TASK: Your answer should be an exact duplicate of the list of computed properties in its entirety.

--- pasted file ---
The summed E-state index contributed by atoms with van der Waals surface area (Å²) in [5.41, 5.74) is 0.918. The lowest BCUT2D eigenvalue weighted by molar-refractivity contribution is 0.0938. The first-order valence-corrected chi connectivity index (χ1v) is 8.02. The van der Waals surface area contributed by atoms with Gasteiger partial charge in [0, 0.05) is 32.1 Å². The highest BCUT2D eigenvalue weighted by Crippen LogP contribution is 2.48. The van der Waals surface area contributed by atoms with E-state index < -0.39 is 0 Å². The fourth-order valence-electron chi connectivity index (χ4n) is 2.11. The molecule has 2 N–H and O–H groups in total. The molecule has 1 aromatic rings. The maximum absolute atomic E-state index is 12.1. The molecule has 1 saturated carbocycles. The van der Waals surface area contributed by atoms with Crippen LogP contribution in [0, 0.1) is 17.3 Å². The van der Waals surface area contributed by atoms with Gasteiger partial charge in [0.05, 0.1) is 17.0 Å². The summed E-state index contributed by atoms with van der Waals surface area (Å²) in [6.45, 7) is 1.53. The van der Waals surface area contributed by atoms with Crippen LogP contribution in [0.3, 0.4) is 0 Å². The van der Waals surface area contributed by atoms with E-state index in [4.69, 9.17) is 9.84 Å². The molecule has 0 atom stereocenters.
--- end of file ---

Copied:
The summed E-state index contributed by atoms with van der Waals surface area (Å²) in [5.41, 5.74) is 0.918. The lowest BCUT2D eigenvalue weighted by molar-refractivity contribution is 0.0938. The first-order valence-corrected chi connectivity index (χ1v) is 8.02. The van der Waals surface area contributed by atoms with Gasteiger partial charge in [0, 0.05) is 32.1 Å². The highest BCUT2D eigenvalue weighted by Crippen LogP contribution is 2.48. The van der Waals surface area contributed by atoms with E-state index < -0.39 is 0 Å². The fourth-order valence-electron chi connectivity index (χ4n) is 2.11. The molecule has 2 N–H and O–H groups in total. The molecule has 1 aromatic rings. The maximum absolute atomic E-state index is 12.1. The molecule has 1 saturated carbocycles. The van der Waals surface area contributed by atoms with Crippen LogP contribution in [0, 0.1) is 17.3 Å². The van der Waals surface area contributed by atoms with Gasteiger partial charge in [0.05, 0.1) is 17.0 Å². The summed E-state index contributed by atoms with van der Waals surface area (Å²) in [6.45, 7) is 1.53. The van der Waals surface area contributed by atoms with Crippen LogP contribution in [0.3, 0.4) is 0 Å². The van der Waals surface area contributed by atoms with E-state index in [4.69, 9.17) is 9.84 Å². The molecule has 0 atom stereocenters.